Yeah. I feel like there was a really interesting intersection between the Christian religious imagery that is prevalent in Arthurian literature, and some of the pagan imagery that we get from the more natural organic elements. How did you reflect that in your costumes?
So I think the whole royal court was a little bit more controlled and more elaborate. And then when we see the… First of all, all the peasants and the poor people, there is just more elements on them, so to speak. But then seeing Gawain travel through the… oh, man, I forget the Irish expression. “The mud then the muck?” I don’t know. But just through all the mud and the wetness, and just soaking in the Irish rain constantly. And seeing how nature is influencing the look of the fabric and how dirt gets into all these beautiful velvets. That was a very fun part of it.
Dev Patel’s yellow cloak is perhaps the only really brightly colored costume. It’s all the other more subdued outfits and colors. Can you talk about the significance of making that cloak so brightly colored and what thought went into that particular accessory?
The color of the yellow was within the script. That was there from the beginning. But then we started pulling different tones of yellow. And the one we landed on was the same yellow as the Gorse, which is the invasive plant that grows all over the countryside in Ireland, so that was connected to that. But also the fun thing about the cloak for me is that it is quilted in a shape of a thumbprint of a magnified thumb print. So that speaks to the story of the individual for me. This is his singular story that has so many different layers and goes backwards and forwards multiple times. And yet it is just him.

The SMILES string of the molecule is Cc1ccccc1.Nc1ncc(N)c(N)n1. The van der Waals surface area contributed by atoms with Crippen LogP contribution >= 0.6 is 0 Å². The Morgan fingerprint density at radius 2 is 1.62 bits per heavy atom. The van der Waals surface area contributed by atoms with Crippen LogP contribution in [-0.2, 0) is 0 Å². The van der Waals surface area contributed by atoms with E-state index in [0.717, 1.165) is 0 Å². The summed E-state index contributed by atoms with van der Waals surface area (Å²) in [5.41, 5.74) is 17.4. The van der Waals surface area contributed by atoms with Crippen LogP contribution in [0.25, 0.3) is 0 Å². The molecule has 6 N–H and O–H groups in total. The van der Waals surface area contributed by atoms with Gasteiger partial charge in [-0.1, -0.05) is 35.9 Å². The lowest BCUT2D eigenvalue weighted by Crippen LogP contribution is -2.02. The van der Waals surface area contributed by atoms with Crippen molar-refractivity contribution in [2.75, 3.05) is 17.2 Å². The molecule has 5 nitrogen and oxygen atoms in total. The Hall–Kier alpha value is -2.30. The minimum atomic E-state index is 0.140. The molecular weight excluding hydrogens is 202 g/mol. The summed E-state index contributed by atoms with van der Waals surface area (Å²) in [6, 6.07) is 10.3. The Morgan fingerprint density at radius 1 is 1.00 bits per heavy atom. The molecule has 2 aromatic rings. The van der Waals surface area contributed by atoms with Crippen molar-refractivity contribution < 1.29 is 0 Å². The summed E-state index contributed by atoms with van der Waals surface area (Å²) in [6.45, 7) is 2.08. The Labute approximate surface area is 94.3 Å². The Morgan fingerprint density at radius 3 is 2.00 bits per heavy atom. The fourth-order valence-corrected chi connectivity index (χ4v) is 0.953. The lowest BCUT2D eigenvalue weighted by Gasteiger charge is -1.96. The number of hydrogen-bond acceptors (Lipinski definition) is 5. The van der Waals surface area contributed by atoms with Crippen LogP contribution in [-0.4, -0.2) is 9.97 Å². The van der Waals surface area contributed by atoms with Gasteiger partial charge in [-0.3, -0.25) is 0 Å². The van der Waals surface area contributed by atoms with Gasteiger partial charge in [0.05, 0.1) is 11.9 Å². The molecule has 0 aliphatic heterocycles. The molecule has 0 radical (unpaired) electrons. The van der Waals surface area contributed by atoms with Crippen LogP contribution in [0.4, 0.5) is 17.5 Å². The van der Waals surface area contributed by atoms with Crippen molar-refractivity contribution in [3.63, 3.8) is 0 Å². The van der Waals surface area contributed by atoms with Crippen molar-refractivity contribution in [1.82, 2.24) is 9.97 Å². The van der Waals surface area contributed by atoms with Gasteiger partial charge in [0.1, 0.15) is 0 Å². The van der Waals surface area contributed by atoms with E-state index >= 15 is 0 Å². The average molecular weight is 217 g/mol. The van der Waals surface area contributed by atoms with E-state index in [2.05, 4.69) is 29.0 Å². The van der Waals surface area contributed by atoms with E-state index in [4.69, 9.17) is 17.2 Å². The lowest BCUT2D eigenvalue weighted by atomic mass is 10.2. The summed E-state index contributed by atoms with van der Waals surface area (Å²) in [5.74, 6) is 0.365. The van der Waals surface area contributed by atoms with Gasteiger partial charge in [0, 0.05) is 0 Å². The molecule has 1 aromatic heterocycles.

Oh, I really like that. So you talked, too, about him going through the mud and the muck and the changes that these beautiful velvets go through while on this journey. Was there a specific type of change that this yellow cloak was meant to go through? And did you have a very specific way of making that cloak steadily grimier throughout the film?
Yes, so we had eight multiples I believe, and it was just gradually more and more dirty and soggy. And so the one that he arrives home in is compared to the fresh one that he left his town in is unrecognizable, but still the same thumbprint.
So the girdle, too, plays a significant part of the film. And considering the part it plays and the sexual connotations it holds in both the poem and the film, did you pay particular attention in crafting it because of its importance?